Valerie D

Valerie D., HI

Aloha!

A pivotal moment…can you reflect on one of the on the pivotal moments in your life and how those moments of clarity have given you new perspectives and opportunities for change?

My name is Valerie Davison, and I am here with you in Washington, DC to because of my personal commitment and passion for the research and work of American Lung Association. 

It was in 2012, right before I was to leave for a vacation to New York.  My sister, Eleanor Grace, called me and shared her dreaded news – “it’s stage 4, non-small lung cancer”.  A cancer diagnosis…that’s not what any person wants to hear. My sister was not a smoker, so she wasn’t at high risk for lung cancer.  She was miles away, living in California, and shared that Dr. Doom (as she called him), only gave her 2 months to live.  But…courageously she lived to the fullest for next 3 years.

That was the beginning my journey.  I became involved with the American Lung – Hawaii leadership board shortly after her passing.  My former manager and Pedro Haro, encouraged and supported me to become an advocate for lung disease since it hit so close to home for me. 

Losing my older sister and BFF was devastating for my family including our Mom. We found comfort though, that throughout the course of her disease, Eleanor demonstrated time and time again how precious life is.  She was a very vibrant woman! She held parties each year to honor her health journey. She called them her ‘cancer-versary’ celebrations and would invite her friends and family members to her home each September to join her.  I was pleased to see her positivity and openness to try recommended clinical trials with Kaiser Permanente, she received alternative naturopathic care, and read voraciously all the research she could find on lung cancer.  She found purpose volunteering in her hometown at a non-profit called “Wellness Within,” a cancer support services center.  She literally decided to live her life fully despite her diagnosis.  Through it all, one of the most satisfying things for me, was to witness the inspiration and connections she made with other cancer patients, both online and in person. 

There was so much I learned about lung cancer through my volunteer work.  The pandemic emphasized the importance of lung health, but I’m reminded that Hawai‘i continues to fall far behind in national early lung cancer screening rates.  Based on research, in 2021 the United States Preventive Task Force expanded its lung cancer screening recommendation. This dramatically increased the number of women and Black Americans who are considered at high risk for lung cancer.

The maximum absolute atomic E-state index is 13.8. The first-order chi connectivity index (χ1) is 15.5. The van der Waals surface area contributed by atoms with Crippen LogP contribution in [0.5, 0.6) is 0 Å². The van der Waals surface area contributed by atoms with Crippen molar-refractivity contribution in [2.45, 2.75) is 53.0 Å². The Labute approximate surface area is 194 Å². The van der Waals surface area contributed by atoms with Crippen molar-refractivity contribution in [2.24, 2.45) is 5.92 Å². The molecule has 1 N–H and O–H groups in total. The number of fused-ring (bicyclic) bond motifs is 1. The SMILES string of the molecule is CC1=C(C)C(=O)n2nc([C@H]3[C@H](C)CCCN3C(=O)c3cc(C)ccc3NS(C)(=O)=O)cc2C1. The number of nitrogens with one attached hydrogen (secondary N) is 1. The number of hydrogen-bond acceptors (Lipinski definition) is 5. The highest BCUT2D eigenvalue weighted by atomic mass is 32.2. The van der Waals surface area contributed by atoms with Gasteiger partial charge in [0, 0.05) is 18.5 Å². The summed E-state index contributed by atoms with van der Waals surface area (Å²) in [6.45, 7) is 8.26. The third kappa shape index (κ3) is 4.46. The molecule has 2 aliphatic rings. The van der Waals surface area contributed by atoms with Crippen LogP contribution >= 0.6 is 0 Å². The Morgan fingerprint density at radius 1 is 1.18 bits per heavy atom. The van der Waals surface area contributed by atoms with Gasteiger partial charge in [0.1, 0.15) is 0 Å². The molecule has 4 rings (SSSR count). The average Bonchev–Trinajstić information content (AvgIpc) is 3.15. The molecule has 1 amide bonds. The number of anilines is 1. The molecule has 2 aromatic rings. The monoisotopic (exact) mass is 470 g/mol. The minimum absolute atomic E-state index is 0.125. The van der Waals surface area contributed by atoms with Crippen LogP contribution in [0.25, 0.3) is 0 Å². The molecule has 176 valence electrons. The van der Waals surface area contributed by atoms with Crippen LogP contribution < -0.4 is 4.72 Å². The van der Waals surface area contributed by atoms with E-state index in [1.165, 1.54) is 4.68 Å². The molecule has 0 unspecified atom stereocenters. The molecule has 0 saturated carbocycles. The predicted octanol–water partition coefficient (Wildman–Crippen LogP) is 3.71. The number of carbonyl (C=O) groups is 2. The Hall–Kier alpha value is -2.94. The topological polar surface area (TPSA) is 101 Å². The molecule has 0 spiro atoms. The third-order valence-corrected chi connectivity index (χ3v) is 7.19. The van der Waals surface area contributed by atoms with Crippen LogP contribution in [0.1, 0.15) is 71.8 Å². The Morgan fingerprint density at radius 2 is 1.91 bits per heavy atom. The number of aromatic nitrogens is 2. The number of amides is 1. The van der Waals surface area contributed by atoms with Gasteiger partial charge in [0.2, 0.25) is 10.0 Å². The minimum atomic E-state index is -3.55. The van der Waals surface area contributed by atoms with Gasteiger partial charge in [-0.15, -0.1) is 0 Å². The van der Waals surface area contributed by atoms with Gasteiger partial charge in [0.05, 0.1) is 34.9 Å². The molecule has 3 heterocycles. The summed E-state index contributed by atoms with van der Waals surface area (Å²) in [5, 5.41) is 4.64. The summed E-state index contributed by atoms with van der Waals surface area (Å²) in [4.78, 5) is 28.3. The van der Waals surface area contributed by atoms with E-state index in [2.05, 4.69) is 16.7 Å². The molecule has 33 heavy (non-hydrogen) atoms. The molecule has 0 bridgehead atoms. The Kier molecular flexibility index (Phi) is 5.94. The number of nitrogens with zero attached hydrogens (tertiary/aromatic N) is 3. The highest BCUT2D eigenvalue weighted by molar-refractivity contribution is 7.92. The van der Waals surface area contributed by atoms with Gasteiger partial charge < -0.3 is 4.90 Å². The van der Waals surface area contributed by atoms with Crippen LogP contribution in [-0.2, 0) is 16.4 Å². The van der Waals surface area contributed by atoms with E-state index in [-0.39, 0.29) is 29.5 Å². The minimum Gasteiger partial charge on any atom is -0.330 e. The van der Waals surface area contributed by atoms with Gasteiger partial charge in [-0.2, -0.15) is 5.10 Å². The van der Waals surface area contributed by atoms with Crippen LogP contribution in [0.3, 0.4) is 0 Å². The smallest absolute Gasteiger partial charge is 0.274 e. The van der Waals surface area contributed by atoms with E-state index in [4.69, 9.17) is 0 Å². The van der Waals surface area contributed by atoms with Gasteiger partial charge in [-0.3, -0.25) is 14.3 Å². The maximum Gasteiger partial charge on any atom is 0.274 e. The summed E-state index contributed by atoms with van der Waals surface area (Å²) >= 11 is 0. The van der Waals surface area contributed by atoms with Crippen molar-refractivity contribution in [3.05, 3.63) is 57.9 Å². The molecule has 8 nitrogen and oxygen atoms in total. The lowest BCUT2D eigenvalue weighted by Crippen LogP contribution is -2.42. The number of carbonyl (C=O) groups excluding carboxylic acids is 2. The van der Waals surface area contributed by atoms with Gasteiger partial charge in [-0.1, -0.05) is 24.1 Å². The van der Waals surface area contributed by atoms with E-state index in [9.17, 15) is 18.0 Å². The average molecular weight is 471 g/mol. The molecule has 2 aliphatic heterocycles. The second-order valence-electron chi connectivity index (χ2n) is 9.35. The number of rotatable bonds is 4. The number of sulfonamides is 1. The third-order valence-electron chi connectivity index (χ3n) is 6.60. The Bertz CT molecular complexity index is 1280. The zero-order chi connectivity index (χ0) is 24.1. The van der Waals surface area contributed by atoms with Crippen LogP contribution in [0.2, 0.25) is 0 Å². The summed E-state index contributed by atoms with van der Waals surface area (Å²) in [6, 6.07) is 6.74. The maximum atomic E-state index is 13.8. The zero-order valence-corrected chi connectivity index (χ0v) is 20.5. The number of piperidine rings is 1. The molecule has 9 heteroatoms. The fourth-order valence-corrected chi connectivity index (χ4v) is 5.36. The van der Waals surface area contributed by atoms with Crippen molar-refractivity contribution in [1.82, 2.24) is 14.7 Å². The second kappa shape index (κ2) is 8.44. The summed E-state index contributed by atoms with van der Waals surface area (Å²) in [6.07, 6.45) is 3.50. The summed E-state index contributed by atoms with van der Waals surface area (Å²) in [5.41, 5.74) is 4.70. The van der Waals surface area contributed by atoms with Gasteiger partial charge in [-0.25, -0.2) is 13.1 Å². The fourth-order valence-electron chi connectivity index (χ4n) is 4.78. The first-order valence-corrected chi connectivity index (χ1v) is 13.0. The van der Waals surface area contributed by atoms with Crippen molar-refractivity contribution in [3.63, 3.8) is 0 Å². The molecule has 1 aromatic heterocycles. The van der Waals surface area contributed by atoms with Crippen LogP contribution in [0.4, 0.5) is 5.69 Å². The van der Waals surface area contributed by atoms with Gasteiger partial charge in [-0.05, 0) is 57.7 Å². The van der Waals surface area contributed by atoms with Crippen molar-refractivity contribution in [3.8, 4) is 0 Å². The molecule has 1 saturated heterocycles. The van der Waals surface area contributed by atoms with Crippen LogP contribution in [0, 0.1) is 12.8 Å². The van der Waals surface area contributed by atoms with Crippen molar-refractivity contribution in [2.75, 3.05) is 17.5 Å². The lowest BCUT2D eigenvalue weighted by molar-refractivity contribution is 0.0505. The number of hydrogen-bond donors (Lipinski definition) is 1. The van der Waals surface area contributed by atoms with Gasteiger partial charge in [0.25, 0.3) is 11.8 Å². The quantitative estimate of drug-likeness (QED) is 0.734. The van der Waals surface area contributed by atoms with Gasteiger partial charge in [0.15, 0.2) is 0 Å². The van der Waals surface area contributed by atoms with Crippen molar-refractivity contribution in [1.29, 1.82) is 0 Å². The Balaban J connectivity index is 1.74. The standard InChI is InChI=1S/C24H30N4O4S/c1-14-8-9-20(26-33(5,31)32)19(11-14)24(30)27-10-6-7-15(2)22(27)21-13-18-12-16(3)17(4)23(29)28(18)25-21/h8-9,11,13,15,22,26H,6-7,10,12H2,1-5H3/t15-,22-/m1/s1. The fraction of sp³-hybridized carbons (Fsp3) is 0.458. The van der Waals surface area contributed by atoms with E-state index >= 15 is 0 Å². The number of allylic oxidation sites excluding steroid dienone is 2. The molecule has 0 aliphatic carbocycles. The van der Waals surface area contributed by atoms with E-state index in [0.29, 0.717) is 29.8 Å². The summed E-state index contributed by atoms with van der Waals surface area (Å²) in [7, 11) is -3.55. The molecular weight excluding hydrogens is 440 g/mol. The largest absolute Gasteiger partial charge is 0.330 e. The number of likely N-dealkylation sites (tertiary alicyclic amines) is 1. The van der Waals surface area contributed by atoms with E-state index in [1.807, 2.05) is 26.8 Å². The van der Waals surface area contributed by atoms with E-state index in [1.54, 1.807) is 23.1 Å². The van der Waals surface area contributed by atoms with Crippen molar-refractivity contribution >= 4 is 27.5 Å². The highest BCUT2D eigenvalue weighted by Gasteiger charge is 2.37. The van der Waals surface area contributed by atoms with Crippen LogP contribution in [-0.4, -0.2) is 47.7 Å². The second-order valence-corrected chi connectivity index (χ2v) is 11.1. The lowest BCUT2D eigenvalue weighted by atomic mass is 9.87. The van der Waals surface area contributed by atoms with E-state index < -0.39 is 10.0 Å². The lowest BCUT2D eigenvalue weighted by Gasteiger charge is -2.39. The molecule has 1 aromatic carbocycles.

When I became an active member of ALA, I learned that 3% of high-risk people in Hawai‘i are actually screened for lung cancer. This is not acceptable considering Hawai‘I ranks #1 as the healthiest and happiest state.  Yet our lung cancer survival rate is less than 19%.  The stats are even worse for Native Hawaiians because they have a higher mortality rate than others in the state. 

My sister, Eleanor Grace, age 57, died peacefully at home right after Christmas in December 2015 with her loving husband at her side. She leaves behind two beautiful daughters, her sons-in-law, and two precious grandchildren. 

I have been on my own journey, one of healing and rebuilding through the grief of losing my very first BFF.   In my professional life, I am the workplace wellness manager for a local health insurance company, UHA Health, so health throughout the community is both my life’s work and my personal passion. I too want to make an impact in my community and to honor her, I’m a proud and active volunteer of the American Lung Association of Hawai`i.

And we have three asks for you. 

  • Healthcare.  My sister was blessed to have health insurance.  Though we need to help lung cancer patients have access to quality, affordable healthcare coverage by supporting and protecting Medicaid.
  • Funding for the CDC.  Please support $11 billion for the Centers for Disease Control & Prevention to rebuild healthier communities and protect our nation’s health from disease, including lung cancer.
  • And finally funding for the NIH – National Institute of Health. I ask for your support of $51 billion in funding so we can have better treatments and improved early detection for lung cancer.

Mahalo and God bless.

First Published: January 26, 2021

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